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Saturday, August 7, 2010

Should A Roof have Vents or Ventilation?

Just what really defines ventilation. Two camps exist in the debate. There are those who believe it is the movement of air through holes and slots placed everywhere and anywhere to let air move freely in and out of an attic and relieve pressure. The radicals believe ventilation is the forced movement of air in a vertical motion from the eaves to a common level of escape. On face value the first camp is correct in a basic sense and the second is just improved venting.
The bound paper dictionary is the best place to go to settle this debate but the young don't know how to use one. As a tool it does have advantages over the electronic version. You know we old guys like to complain and sometimes you whippersnappers will patiently simulate listening with behind the back gesturing and hand movements, whenever we're not looking and you get a chance. We know this because we were once where you are, in the dark. My complaint has been proffered both by Socrates and Hitler, that the youth are lazy and disrespectful. Both died for their beliefs. The youth won, for now. Just wait. You'll get here.
In my youth, it was a golden age, better than now. Everybody knows it. We had few videoesque diversions so we tore apart words instead. Today the dismemberment of words seems to be a lost art.
In the online version of the Merrian Webster Collegiate Dictionary I found this:
Main entry: Ventilation
Pronunciation: \ˌven-tə-ˈlā-shən\
Function: noun
Date: 1519

1 : the act or process of ventilating
2 a : circulation of air b : the circulation and exchange of gases in the lungs or gills that is basic to respiration
3 : a system or means of providing
fresh air

In my Smithsonian destined and well tattered copy of this glorious reference book I received as a freshman in high school in 1971, the same periodical had exactly the same information. No Wiki updates, no modifications, verbatim, verpunctuation, verditto.

The difference is that when you open a dictionary the words above and below the word du jour, vent, are readily visible:vent1, 2, and3, with sub-definitions within each, venter (a strange word worth looking up), ventilate, ventilator and a page or two of twists and turns containing the root "vent." A more intrinsic understanding of where this word can take us is gained by seeing the sister words that grew from the family of this word over time, from not just in English, but in all the Romantic and Germanic versions.

But just looking at the root "vent" tells us boo koos, from the French "beaucoup" (not your boyfriends roadster) about the word:

Main Entry: 1vent
Pronunciation: \ˈvent\
Function: verb
Etymology: Middle English, in part from 2vent, in part short for aventen to release (air), from Anglo-French aventer, alteration of Old French esventer to air, from es- ex- (from Latin ex-) + vent wind, from Latin ventus — more at wind
Date: 14th century

transitive verb 1 : to provide with a vent
2 a : to serve as a vent for b : discharge, expel c : to give often vigorous or emotional expression to ed her frustration on her coworkers>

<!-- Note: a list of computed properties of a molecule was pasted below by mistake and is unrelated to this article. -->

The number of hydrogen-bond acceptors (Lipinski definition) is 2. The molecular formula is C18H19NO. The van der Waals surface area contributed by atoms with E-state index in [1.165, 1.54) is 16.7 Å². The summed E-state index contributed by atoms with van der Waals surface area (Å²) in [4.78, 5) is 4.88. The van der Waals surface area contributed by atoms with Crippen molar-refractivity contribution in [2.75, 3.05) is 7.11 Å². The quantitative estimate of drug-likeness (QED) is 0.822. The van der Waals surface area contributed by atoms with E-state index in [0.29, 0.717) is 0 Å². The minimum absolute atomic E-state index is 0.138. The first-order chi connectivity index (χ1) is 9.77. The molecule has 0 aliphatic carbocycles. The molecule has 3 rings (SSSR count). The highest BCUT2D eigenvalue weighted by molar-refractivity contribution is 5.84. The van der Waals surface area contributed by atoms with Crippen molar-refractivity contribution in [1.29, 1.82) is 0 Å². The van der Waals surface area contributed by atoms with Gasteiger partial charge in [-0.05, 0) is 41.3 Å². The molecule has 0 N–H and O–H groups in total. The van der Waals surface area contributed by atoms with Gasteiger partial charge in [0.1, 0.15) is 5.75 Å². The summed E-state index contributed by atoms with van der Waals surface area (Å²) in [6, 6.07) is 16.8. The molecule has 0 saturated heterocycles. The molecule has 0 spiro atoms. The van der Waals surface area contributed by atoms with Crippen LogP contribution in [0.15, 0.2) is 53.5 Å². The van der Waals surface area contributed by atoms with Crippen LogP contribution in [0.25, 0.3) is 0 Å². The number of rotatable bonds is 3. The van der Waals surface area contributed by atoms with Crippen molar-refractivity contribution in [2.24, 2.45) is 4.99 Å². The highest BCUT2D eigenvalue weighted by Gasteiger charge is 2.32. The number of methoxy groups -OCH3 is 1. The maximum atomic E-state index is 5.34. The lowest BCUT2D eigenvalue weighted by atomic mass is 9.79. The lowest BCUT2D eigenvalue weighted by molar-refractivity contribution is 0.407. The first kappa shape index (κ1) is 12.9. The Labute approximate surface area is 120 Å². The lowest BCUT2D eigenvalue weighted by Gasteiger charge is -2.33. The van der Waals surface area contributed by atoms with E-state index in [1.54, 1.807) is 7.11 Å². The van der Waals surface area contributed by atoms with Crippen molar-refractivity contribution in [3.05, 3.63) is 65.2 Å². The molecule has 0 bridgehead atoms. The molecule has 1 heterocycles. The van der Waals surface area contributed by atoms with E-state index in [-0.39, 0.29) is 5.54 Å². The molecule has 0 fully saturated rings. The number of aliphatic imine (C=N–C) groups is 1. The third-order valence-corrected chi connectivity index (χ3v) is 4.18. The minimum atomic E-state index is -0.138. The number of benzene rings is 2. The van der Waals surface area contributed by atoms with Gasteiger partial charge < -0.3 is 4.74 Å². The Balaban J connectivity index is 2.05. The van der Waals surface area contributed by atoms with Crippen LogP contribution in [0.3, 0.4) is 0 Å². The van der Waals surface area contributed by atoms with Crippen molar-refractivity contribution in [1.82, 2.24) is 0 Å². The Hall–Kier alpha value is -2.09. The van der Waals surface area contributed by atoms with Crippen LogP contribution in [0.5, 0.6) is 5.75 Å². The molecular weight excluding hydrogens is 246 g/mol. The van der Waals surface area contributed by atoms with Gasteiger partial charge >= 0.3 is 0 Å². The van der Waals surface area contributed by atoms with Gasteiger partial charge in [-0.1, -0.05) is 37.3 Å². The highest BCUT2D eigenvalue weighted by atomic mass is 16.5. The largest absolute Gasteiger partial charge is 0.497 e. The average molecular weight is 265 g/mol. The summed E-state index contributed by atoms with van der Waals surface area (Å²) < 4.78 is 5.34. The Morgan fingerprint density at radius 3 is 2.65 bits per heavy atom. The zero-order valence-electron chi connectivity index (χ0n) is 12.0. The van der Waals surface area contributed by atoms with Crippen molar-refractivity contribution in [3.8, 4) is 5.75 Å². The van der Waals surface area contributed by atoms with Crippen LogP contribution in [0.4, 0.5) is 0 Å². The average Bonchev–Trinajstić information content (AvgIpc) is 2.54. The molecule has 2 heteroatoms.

3 : to relieve by means of a vent ed himself in a fiery letter to the editor>intransitive verb : to relieve oneself by venting something (as anger) s to the kids>

Love that last line but we must keep on track in our quest.
I would not have seen this if I hadn't pulled out the old leaf paper version. These barely post prehistoric devices known as books still can have an effect.
Notice the Latin origin, ventus for wind, which in Spanish is viento. A wind hole, or window, is ventana in Spanish. See the evolution?
The Middle English, aventen, from the Anglo French, was to release (air). (Did you read the definition's etymology?) So we know wind is a vertical movement except in rare cases like Flight 191, where it was in reverse. But ventilation is a derivative, not the kind that helped wreck the economy, of these older words, that lead to "vent,"reminiscent of Latin for wind.
Eureka, we have it. wind is the key. You see random holes let pressure out of a sealed attic but they cause no wind. Venting lets off pressure and ventilation causes wind.
Too many disparate exhaust holes confuse the air on where to leave. There is no magic that makes air hot go up. There are laws, more like theories, that cover this but the Venturi Effect shows that air will take the easiest path just like you or I, water or electricity, or heat and cold.
When uneven redundant holes or slits for vent ridge are made, there is no wind from bottom to top. There is wind from the second lowest to the highest hole, unless the second highest hole is too small, then the dynamics become completely incomprehensible.
The difference in an area as hot, humid, and sunny as the Dallas Fort Worth area can add up to thousands of dollars of A/C bills and repairs as well as a shortened roof, deck, insulation, and marriage life. Besides, your house may get hot too. Nobody is smiling when it's hot. We do have silly grins when we're freezing our tails off though. Dallas can get cold but the dynamics of retaining heat with insulation and not from covering your turbines should be easy to fathom.
If I'm only venting, I'm not maximizing my openings because I am only relieving pressure . If I'm ventilating I'm blowing wind. If I'm hyperventilating, well, get back.
Did you catch wind of that?
At least there were no break wind jokes.
How to Ventilate Attics
Why Roofers Can't Ventilate


Anonymous said...

Interesting use of the dictionary!

Roof Ventilators said...

Nice Blog about Roof Ventilator.
Roof ventilator is the motor-driven fan unit equipped with durable waterproof exhaust hood.

Roof Ventilators said...

Vary nice blog,
Roof vents and attic vents are an extremely important component of your home.